Understanding the Conflict in Northern Ireland

James I, king of England, Scotland and Wales in the early 17th century.
Not all of the island of Ireland belongs to the country of Ireland.
The Battle of the Boyne in 1690, part of a larger conflict over control of Ireland which the Christian Protestant English king won.
St. Andrew’s Church in Killaney, a protestant church in Northern Ireland.
The United Kingdom of today, made up of England, Scotland, Wales and Northern Ireland.
Antrim, Northern Ireland.

In order to understand the conflict in Northern Ireland we have to go back several hundred years.

A king with a plan

In the 17th century, England ruled much of Ireland, but this domination was under threat. The Irish rebelled again and again, and in an attempt to keep control over the island, the English king decided to encourage large numbers of his own peoples, Englishmen and Scots, to settle in the antagonistic northern parts of Ireland. His compatriots, he thought, would balance out the hostile Irish by making the area more Christian Protestant and English-speaking.

In a sense, the king’s plan worked. Just as envisioned, over time, the influence of Englishmen and Scotsmen in northern Ireland increased. However, the arrival of competing settlers upset many Irishmen, especially when land that historically had been held by Irishmen was occupied by English or Scottish newcomers. For this reason, hostility towards English influence and English rule continued.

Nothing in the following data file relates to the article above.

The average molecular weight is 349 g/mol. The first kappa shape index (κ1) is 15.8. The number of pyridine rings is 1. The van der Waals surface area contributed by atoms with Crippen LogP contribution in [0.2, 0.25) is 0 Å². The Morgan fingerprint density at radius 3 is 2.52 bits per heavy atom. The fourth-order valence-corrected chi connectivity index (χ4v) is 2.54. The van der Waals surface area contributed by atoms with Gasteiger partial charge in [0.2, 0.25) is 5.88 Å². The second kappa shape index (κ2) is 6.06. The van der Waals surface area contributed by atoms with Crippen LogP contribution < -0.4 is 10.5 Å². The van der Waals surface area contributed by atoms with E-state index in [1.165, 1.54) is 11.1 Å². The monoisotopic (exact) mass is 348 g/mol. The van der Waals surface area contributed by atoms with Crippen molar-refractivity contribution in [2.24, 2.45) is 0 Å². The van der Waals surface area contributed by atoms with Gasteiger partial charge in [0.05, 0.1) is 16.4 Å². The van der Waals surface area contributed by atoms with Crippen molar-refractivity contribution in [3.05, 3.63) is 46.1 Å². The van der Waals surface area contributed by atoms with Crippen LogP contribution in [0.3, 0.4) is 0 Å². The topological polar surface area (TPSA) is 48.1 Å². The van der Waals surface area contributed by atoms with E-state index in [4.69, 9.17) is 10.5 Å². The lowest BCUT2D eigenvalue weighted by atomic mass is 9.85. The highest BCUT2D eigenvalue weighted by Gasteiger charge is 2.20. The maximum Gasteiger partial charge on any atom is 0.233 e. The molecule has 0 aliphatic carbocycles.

Staying with Britain

Despite the resentment against its rule, England, and later the United Kingdom, kept more or less control over the entire island of Ireland until the early 20th century. At this point though, in the early 20th century, an Irish revolt finally succeeded, and most of Ireland won independence. Still, the areas in northern Ireland where there lived many descendants of Englishmen and Scots did not join the rest of Ireland in becoming independent. Instead, they decided to stay in the United Kingdom.

Moving forward about a hundred years from when Ireland won independence, today, Northern Ireland is still split between two groups: the unionists and the nationalists. The unionists, who are predominantly inhabitants of English and Scottish descent, want to remain a part of the United Kingdom, while the nationalists, who are mainly Northern Irelanders of Irish descent, have strong historical and cultural ties to the rest of Ireland and want to join them.